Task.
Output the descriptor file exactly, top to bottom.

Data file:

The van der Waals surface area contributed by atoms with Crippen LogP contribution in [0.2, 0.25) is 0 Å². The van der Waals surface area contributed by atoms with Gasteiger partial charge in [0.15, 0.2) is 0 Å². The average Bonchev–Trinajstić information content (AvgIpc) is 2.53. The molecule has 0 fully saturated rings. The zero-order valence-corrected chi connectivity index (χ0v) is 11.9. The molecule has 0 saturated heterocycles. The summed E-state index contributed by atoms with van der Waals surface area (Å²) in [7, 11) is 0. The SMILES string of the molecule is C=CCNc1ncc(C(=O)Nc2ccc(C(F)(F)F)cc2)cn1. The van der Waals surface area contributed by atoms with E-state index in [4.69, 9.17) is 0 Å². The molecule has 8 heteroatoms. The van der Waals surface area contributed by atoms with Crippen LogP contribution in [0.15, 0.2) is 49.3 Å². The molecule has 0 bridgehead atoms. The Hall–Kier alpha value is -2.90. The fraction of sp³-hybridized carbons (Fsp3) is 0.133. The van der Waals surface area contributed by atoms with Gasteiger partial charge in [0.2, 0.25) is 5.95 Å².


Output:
The van der Waals surface area contributed by atoms with Crippen LogP contribution in [0.2, 0.25) is 0 Å². The van der Waals surface area contributed by atoms with Gasteiger partial charge in [0.15, 0.2) is 0 Å². The average Bonchev–Trinajstić information content (AvgIpc) is 2.53. The molecule has 0 fully saturated rings. The zero-order valence-corrected chi connectivity index (χ0v) is 11.9. The molecule has 0 saturated heterocycles. The summed E-state index contributed by atoms with van der Waals surface area (Å²) in [7, 11) is 0. The SMILES string of the molecule is C=CCNc1ncc(C(=O)Nc2ccc(C(F)(F)F)cc2)cn1. The van der Waals surface area contributed by atoms with E-state index in [4.69, 9.17) is 0 Å². The molecule has 8 heteroatoms. The van der Waals surface area contributed by atoms with Crippen LogP contribution in [0.15, 0.2) is 49.3 Å². The molecule has 0 bridgehead atoms. The Hall–Kier alpha value is -2.90. The fraction of sp³-hybridized carbons (Fsp3) is 0.133. The van der Waals surface area contributed by atoms with Gasteiger partial charge in [0.2, 0.25) is 5.95 Å².